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Protect yourself from a slow economy

Gerri Willis tells you how to keep your money safe and growing in the middle of an economic slowdown.

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By Gerri Willis, CNN

For more information on managing your largest investment, check out Gerri Willis' "Home Rich," now in bookstores.

NEW YORK ( -- You've been hearing about how bad the economy is recently. But no matter how bad the news may get, there are some things you can do to insulate yourself from the slowing economy.

Put your rebate to work

Uncle Sam is going to be mailing out rebate checks in May.

If the last two digits of your Social Security number are in the lower digits, you'll be getting your check sooner. And retailers are salivating.

Some states like Illinois, Missouri and New York City are considering sales-tax holidays for the spring. But don't be swayed.

While the government may encourage you to spend that check, your best move is to pay off your credit card bills. You may also want to make an extra mortgage or car payment.

While it may not sound like much fun, you can also put it toward your emergency fund.

Cut costs

Start with the fees you can avoid - like bank fees.

Find out if you are eligible to join a credit union where the fees and surcharges may be lower. Go to the National Credit Union Association Web site at

Congress is turning a spotlight on some of those 401(k) fees. If you're not sure what fees you're being charged, talk to your plans' administrator or someone in the HR department.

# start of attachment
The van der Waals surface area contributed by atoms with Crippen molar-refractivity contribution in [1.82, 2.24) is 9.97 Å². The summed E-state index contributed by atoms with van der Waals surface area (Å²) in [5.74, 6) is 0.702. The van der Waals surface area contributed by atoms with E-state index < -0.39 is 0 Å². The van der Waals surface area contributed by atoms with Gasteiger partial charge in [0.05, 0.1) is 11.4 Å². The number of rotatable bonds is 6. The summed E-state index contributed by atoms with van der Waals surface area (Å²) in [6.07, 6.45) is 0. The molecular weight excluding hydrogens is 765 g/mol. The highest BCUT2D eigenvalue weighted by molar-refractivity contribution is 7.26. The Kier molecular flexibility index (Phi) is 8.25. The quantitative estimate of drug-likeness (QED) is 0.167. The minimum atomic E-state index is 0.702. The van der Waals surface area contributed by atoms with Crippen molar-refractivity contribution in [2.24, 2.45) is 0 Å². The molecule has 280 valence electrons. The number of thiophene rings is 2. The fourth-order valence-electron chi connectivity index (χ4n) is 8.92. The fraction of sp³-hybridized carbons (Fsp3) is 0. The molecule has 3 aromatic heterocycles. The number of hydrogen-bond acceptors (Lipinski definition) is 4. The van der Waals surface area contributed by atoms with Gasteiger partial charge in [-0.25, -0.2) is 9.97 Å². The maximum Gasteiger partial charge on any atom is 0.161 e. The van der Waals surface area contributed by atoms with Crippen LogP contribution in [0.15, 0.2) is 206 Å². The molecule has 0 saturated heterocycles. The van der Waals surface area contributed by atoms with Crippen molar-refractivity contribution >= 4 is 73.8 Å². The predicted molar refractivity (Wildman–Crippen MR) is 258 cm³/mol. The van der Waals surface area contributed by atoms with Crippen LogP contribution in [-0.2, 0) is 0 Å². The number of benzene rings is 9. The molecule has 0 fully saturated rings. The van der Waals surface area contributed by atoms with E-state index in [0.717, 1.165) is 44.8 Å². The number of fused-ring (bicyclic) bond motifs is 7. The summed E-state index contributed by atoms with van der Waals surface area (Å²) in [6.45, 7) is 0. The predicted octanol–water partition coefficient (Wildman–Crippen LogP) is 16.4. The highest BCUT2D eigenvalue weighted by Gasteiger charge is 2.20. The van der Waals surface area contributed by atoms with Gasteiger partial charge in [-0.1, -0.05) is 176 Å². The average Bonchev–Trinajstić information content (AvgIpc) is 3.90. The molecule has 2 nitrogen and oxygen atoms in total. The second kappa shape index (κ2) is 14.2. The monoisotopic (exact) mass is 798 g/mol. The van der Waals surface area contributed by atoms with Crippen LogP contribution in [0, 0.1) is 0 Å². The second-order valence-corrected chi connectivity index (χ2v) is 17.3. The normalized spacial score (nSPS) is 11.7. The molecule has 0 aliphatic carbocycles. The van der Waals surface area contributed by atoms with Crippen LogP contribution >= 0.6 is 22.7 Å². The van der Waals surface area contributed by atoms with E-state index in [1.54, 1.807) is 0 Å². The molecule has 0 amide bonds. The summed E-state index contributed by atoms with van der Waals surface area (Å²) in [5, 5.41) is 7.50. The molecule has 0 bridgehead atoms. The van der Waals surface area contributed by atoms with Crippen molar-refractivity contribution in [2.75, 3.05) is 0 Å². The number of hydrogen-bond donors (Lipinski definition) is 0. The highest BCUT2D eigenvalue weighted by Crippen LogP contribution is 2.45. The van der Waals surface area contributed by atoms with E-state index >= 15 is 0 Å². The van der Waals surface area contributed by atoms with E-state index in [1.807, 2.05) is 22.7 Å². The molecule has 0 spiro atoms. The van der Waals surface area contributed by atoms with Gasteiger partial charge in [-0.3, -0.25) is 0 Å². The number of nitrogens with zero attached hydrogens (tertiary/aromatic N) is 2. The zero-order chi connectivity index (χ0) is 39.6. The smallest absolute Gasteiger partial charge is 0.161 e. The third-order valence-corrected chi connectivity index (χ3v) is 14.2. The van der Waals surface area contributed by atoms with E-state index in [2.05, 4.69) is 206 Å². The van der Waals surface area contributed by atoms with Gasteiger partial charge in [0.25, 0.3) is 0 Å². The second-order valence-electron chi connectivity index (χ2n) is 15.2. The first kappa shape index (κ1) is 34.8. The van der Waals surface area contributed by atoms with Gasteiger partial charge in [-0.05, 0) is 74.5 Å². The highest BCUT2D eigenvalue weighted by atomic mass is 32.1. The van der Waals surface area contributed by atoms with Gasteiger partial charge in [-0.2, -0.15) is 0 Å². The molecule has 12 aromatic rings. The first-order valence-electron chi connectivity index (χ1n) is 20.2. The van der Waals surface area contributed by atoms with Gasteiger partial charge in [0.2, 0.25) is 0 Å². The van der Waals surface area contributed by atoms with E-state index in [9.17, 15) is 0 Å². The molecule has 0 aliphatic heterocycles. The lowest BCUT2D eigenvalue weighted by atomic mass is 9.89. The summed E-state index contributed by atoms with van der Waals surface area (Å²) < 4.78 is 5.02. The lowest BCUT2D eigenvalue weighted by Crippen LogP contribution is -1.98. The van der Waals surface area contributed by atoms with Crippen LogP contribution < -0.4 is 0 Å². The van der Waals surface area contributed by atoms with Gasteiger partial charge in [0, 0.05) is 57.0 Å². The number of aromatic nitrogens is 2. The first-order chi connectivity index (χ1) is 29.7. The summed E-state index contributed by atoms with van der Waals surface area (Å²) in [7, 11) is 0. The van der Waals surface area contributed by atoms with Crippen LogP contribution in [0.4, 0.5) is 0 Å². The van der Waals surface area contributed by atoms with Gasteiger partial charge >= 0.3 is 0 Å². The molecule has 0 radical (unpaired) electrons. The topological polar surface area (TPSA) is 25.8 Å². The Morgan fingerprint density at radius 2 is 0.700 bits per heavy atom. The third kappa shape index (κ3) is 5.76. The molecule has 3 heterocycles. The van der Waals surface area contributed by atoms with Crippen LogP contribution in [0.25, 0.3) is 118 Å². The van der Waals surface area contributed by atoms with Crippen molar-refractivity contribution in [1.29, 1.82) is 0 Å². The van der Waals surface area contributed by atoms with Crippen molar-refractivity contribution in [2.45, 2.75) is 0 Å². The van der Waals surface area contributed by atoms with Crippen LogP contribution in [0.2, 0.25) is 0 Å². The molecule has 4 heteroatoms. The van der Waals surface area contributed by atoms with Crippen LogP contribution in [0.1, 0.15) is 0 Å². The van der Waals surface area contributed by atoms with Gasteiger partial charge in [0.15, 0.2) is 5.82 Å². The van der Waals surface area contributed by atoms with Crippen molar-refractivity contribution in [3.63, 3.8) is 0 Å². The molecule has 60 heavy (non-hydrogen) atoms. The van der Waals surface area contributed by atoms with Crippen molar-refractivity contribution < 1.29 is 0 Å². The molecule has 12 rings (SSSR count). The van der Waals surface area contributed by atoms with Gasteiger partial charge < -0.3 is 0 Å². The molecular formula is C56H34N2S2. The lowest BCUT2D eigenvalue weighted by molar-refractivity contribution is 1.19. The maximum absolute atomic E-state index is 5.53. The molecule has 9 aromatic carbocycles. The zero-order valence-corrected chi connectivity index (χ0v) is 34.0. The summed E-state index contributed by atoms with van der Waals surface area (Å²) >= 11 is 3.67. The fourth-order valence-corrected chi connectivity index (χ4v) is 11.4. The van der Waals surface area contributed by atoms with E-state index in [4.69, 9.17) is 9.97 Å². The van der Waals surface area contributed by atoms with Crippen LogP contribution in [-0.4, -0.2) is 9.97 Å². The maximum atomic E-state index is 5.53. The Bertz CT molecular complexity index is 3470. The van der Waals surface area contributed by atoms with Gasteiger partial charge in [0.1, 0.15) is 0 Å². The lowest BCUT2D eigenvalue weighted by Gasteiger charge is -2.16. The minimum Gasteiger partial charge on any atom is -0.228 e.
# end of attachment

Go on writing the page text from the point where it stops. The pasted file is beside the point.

If you want to avoid balance transfer fees on your credit card, look at your credit card agreement. Look for a reference to a maximum balance transfer fee. If you don't see any dollar amount, call the credit card issuer and get the details. Balance transfer fees can add up to hundreds of dollars.

Know where to go

Knowing where to go to get cash in an emergency is half the battle already. If you have enough equity in your home - and that's a big IF nowadays - you may be able to take out a home equity line of credit.

With a home equity line, you will be approved for a specific amount of credit - depending on the equity you have in your home. And you can borrow from this line of credit when you need it. You may be allowed to deduct the interest because the debt is secured by your home.

You may also want to reach out to friends and family. You probably won't be taken advantage of and if you can keep current on payments, it could be a good solution for you.

You really don't want to tap into your 401(k) too early. You'll be taxed twice since you have to pay back the loan - with interest - and you'll be missing out on your money's ability to compound interest.

Keep the Faith

Remember, all economies have their ups and downs. And a recession is just part of a cycle.

A recent CNN Opinion Research Corp. poll finds that that 60% of respondents think economic conditions will be "good" next year. Plus, 90% of people had confidence they would be able to meet their monthly mortgage payments for the duration of the mortgage.

Whatever you do, keep the faith. If you have money in a 401(k) or a mutual fund, keep it there. There are better times ahead. To top of page

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